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This week’s ten biggest climate innovation stories — 18 January

18-january-climate-innovation

Which country has just set a world record for using wind power? Which major fast food chain plans to go green by 2025? And, what’s needed to clean up the fashion industry?

This, and more, in the week’s ten biggest climate innovation stories.

1.

French startup launches hydrogen-powered bicycles

A French startup has become the first company to start factory production of hydrogen-powered bicycles for use in corporate or municipal fleets.

Read more on Reuters.

2.

Denmark positions itself as the flag bearer for wind power

Denmark just set a world record for using wind power to drive its economy. It obtained 43.4 per cent of its electricity from wind last year, beating its own record. The government’s goal is to derive 50 per cent of the country’s entire energy consumption from renewables by 2030.

Read more on Bloomberg New Energy Finance.

3.

Giant twisting staircase revealed in Schmidt Hammer Lassen-designed solar-powered office

Schmidt Hammer Lassen Architects has unveiled designs of a new sustainable office campus in Oslo for the Norwegian Geotechnical Institute (NGI), Norway’s largest geotechnical specialist community. Topped with green roofs and solar panels, the approximately 30,000-square-meter campus comprises two modern structures that will accommodate up to 300 employees.

Read more on Inhabitat.

4.

Evian will make all its water bottles out of 100 per cent recycled plastic

Can the bottled water industry solve its sustainability problem? Evian, the France-based mineral water brand, plans to become “circular” by 2025 by increasing consumer recycling rates and partnering with a nonprofit that works on collecting ocean plastic. Also, all Evian bottles will be made from 100 per cent recycled plastic.

Read more on Fast Company.

5.

The world’s largest wildlife sanctuary proposed for Antarctica

A campaign led by the EU and Greenpeace is seeking to protect an area the size of Germany in Antarctica. A nearly 700,000 square-mile area around the Antarctic Peninsula and the Weddell Sea would become the world’s largest sanctuary if the proposal is accepted, protecting killer and blue whales, seals, penguins, and other sea life.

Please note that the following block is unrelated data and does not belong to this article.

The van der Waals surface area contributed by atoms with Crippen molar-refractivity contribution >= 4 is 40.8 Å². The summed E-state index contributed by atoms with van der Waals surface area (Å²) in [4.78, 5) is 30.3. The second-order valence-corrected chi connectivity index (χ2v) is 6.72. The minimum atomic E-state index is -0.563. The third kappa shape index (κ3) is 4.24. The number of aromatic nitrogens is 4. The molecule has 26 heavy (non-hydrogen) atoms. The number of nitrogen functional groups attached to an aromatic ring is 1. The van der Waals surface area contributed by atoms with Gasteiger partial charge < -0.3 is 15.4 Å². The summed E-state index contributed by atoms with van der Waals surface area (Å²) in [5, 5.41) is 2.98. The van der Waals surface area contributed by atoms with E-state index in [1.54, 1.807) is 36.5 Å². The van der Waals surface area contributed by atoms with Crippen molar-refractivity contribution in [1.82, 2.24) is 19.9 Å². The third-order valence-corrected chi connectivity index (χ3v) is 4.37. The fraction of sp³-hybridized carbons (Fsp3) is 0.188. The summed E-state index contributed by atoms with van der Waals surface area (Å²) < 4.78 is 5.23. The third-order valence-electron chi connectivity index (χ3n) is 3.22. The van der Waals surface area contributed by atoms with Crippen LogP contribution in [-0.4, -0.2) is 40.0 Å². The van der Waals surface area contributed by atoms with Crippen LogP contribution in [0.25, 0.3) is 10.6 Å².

Read more on Inhabitat.

6.

Santander invests €32.3 million in battery energy storage solutions

Spanish banking giant Santander has announced it will invest €32.3 million into London-based Battery Energy Storage Solutions for the express purpose of building and operating a grid-scale battery storage portfolio of 100 megawatts by the end of the year.

Read more on Clean Technica.

7.

If McDonald’s keeps its promise, your Happy Meal could be green within seven years

On Tuesday, McDonald’s announced that, by 2025, all packaging on customer products will come from “renewable or recycled sources,” or sources certified by environmental organizations Forest Stewardship Council or the Programme for the Endorsement of Forest Certification.

Read more on Fast Company.

8.

Green-roofed office is the first large-scale CLT structure in southeast Europe

Instead of concrete or metal, this striking eco-friendly office building in Romania features a sturdy timber skeleton—making it the first large-scale CLT structure in southeast Europe. Romanian firm Tecto Arhitectura designed the building as the new office for HSR factory in Reci, Covasna. Designed for long-term sustainability, the office building draws on geothermal energy, uses energy-efficient technologies, and is topped by an extensive green roof.

Read more on Inhabitat.

9.

Denmark is cleaning up US pollution in Greenland

Half a century ago, the US abandoned several military bases in Greenland, leaving behind toxic pollution. Now, the Danish government announced that it will foot the bill to clean it up, to the tune of €24 million dollars.

Read more on Inhabitat.

10.

What’s needed to clean up the fashion industry?

A new report from the Ellen MacArthur Foundation outlines steps to a circular fashion economy. Titled “A New Textiles Economy: Redesigning Fashion’s Future,” the report outlines a vision and sets out actions for a circular clothing economy, in which the planet is no longer ravaged by our lust for new, trendy clothes, and this enormously influential industry is turned into a force for good.

Read more on Tree Hugger.

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